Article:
In 1952, around the time of the last coronation, a Conservative government scrapped the nation’s ID card claiming it was too prone to abuse by a heavy-handed police force and would cause the public to mistrust it. Fast forward 50 years, and the New Labour government pushes through a bill to bring back National Identity Cards. In a matter of months after the initial launch, the Cameron-Clegg Coalition decided to abandon the scheme.
A decade later, and it would seem the public’s mistrust of the police is now accepted and, by many, a justified fact. Yet the UK still does not have an ID card. This means that people in the UK still suffer the consequences of having to rely on secondary forms of identification, like travel documents or permits to drive a vehicle, or perhaps a proof of abode.
Of course, the chances are that if you are reading this, none of this will matter to you. You probably have a passport, a driving licence, a bank account and multiple proofs of address. Indeed, if you check the data, several, not so startling facts pop up, foremost being that the more types of secondary forms of ID you possess the more certain it is that you are white, male, old and affluent.
There’s also a good chance you are opposed to a national ID card.
One way to ensure that a democratically elected government never introduces an ID card is to discourage people who are NOT white, male, old and wealthy from voting for one. For example, you could insist that only people with an international travel document costing a week’s grocery bill can vote. Or how about only letting someone vote if they have a valid drivers’ licence showing their current address, despite the evidence that only 53% of black adults have a licence compared to 76% of white people and the fact that, over a ten-year period, 14% of adults do not have a fixed address.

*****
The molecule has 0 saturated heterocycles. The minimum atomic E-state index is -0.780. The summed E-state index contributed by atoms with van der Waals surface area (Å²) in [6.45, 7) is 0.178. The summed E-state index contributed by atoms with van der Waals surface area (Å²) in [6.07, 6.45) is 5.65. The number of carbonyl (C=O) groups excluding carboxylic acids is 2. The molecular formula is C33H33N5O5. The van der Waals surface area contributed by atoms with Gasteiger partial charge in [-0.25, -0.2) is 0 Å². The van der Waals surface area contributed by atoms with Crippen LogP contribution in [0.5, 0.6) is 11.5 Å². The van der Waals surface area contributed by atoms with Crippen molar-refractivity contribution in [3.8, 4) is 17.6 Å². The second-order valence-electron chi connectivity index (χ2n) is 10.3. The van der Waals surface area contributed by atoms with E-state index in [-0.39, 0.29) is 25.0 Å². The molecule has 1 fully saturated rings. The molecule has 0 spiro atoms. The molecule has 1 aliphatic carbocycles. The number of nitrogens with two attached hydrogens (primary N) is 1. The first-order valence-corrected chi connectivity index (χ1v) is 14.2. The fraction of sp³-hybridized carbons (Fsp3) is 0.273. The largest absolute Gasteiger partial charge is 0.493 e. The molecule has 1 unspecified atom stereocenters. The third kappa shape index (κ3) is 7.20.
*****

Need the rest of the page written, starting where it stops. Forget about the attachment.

It should not be a surprise that 1.3 million adults do not have a bank account: it is very hard to get one if you have no address and no other secondary form of ID. The list of unequal access to verification of identity is long, obvious and sad. It affects the least wealthy, the homeless and non- white people. The same people who find it harder to access health, finance, employment, education and justice.
History is repeating itself because Government has opted to tackle a genuine problem by contriving a bogus solution that not only fails to address the actual issue but one which could create a bigger problem. The misguided introduction of the Community Charge in 1990 caused untold harm, not least by disenfranchising certain sections of society. It both led to widespread civil unrest and failed to address the funding crisis facing local services it was ‘intended’ to fix.
Likewise, Voter ID seems a reckless experiment with no discernible purpose and a justification that is widely acknowledged as weak, not least by the Electoral Commission itself.
Voter ID risks disenfranchising the very people who would benefit most from a vibrant, liberal democracy: the people with the least disposable income such as the young, who are less likely to have any of the acceptable forms of secondary ID, especially the range of senior travel cards that will be accepted.
A House of Lords amendment to widen the number of ID options was largely ignored. Instead, people have been given a deadline to apply for a free ‘Voter Authority Certificate’, creating yet another mixed message.
As only 1% of people requiring ID have so far signed up for a voting certificate, it’s clear that this confused policy will achieve the pretty much the same result as the poll tax achieved in 1992.
What too many politicians, commentators and grandees fail to accept is that we all have an identity, and a just society should seek to provide a common, easy way for us to verify it. Even if we are not male, white, old and rich.